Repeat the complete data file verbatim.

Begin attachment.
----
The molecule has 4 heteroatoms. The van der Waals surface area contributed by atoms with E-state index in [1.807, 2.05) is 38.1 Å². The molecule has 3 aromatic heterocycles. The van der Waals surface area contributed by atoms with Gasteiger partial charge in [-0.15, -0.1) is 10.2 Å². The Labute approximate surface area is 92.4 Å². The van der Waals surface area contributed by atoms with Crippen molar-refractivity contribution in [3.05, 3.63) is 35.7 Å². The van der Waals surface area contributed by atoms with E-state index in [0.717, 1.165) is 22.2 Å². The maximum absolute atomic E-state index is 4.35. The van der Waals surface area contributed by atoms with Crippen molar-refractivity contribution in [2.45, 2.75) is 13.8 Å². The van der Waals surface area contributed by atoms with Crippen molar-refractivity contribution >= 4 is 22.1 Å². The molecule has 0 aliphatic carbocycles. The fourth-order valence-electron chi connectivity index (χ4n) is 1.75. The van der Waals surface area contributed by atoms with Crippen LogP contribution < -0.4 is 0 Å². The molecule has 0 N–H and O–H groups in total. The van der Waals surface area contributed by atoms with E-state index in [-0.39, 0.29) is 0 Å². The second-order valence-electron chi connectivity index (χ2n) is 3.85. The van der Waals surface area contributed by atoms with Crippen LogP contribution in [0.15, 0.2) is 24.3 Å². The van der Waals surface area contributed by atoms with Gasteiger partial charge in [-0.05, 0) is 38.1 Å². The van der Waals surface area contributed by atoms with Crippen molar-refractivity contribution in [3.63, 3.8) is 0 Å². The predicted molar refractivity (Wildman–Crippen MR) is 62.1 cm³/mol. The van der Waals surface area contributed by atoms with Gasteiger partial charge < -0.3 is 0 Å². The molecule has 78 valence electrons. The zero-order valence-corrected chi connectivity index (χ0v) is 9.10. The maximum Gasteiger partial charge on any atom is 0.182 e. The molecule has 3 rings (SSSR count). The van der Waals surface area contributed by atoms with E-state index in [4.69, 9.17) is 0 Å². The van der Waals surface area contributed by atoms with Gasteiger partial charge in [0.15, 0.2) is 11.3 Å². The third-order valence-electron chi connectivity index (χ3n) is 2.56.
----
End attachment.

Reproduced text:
The molecule has 4 heteroatoms. The van der Waals surface area contributed by atoms with E-state index in [1.807, 2.05) is 38.1 Å². The molecule has 3 aromatic heterocycles. The van der Waals surface area contributed by atoms with Gasteiger partial charge in [-0.15, -0.1) is 10.2 Å². The Labute approximate surface area is 92.4 Å². The van der Waals surface area contributed by atoms with Crippen molar-refractivity contribution in [3.05, 3.63) is 35.7 Å². The van der Waals surface area contributed by atoms with E-state index in [0.717, 1.165) is 22.2 Å². The maximum absolute atomic E-state index is 4.35. The van der Waals surface area contributed by atoms with Crippen molar-refractivity contribution in [2.45, 2.75) is 13.8 Å². The van der Waals surface area contributed by atoms with Crippen molar-refractivity contribution >= 4 is 22.1 Å². The molecule has 0 aliphatic carbocycles. The fourth-order valence-electron chi connectivity index (χ4n) is 1.75. The van der Waals surface area contributed by atoms with Crippen LogP contribution < -0.4 is 0 Å². The molecule has 0 N–H and O–H groups in total. The van der Waals surface area contributed by atoms with E-state index in [-0.39, 0.29) is 0 Å². The second-order valence-electron chi connectivity index (χ2n) is 3.85. The van der Waals surface area contributed by atoms with Crippen LogP contribution in [0.15, 0.2) is 24.3 Å². The van der Waals surface area contributed by atoms with Gasteiger partial charge in [-0.05, 0) is 38.1 Å². The van der Waals surface area contributed by atoms with Crippen molar-refractivity contribution in [3.63, 3.8) is 0 Å². The predicted molar refractivity (Wildman–Crippen MR) is 62.1 cm³/mol. The van der Waals surface area contributed by atoms with Gasteiger partial charge < -0.3 is 0 Å². The molecule has 78 valence electrons. The zero-order valence-corrected chi connectivity index (χ0v) is 9.10. The maximum Gasteiger partial charge on any atom is 0.182 e. The molecule has 3 rings (SSSR count). The van der Waals surface area contributed by atoms with E-state index in [4.69, 9.17) is 0 Å². The van der Waals surface area contributed by atoms with Gasteiger partial charge in [0.15, 0.2) is 11.3 Å². The third-order valence-electron chi connectivity index (χ3n) is 2.56.